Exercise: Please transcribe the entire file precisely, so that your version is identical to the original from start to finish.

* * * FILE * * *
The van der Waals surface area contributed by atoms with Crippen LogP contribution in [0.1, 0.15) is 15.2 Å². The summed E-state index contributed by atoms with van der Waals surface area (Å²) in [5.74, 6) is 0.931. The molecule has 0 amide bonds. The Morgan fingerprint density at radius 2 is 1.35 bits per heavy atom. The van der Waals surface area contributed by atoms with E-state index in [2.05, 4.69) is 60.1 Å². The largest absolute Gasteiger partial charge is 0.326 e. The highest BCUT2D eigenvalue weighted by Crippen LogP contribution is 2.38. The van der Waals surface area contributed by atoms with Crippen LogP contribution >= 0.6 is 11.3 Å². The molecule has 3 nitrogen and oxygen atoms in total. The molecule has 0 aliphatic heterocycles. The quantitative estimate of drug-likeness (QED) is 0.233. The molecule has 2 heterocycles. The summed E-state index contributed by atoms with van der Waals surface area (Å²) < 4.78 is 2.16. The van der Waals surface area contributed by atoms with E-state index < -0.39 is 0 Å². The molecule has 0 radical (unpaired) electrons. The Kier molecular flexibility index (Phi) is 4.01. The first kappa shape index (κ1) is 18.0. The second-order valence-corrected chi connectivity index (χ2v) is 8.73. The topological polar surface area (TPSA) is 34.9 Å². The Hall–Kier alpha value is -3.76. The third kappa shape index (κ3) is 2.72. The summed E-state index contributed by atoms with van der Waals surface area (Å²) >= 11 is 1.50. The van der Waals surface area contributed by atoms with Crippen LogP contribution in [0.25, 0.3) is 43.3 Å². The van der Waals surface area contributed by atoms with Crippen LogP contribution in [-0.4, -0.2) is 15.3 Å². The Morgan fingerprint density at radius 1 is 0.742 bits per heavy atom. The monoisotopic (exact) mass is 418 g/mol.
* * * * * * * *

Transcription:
The van der Waals surface area contributed by atoms with Crippen LogP contribution in [0.1, 0.15) is 15.2 Å². The summed E-state index contributed by atoms with van der Waals surface area (Å²) in [5.74, 6) is 0.931. The molecule has 0 amide bonds. The Morgan fingerprint density at radius 2 is 1.35 bits per heavy atom. The van der Waals surface area contributed by atoms with E-state index in [2.05, 4.69) is 60.1 Å². The largest absolute Gasteiger partial charge is 0.326 e. The highest BCUT2D eigenvalue weighted by Crippen LogP contribution is 2.38. The van der Waals surface area contributed by atoms with Crippen LogP contribution >= 0.6 is 11.3 Å². The molecule has 3 nitrogen and oxygen atoms in total. The molecule has 0 aliphatic heterocycles. The quantitative estimate of drug-likeness (QED) is 0.233. The molecule has 2 heterocycles. The summed E-state index contributed by atoms with van der Waals surface area (Å²) < 4.78 is 2.16. The van der Waals surface area contributed by atoms with E-state index < -0.39 is 0 Å². The molecule has 0 radical (unpaired) electrons. The Kier molecular flexibility index (Phi) is 4.01. The first kappa shape index (κ1) is 18.0. The second-order valence-corrected chi connectivity index (χ2v) is 8.73. The topological polar surface area (TPSA) is 34.9 Å². The Hall–Kier alpha value is -3.76. The third kappa shape index (κ3) is 2.72. The summed E-state index contributed by atoms with van der Waals surface area (Å²) >= 11 is 1.50. The van der Waals surface area contributed by atoms with Crippen LogP contribution in [0.25, 0.3) is 43.3 Å². The van der Waals surface area contributed by atoms with Crippen LogP contribution in [-0.4, -0.2) is 15.3 Å². The Morgan fingerprint density at radius 1 is 0.742 bits per heavy atom. The monoisotopic (exact) mass is 418 g/mol.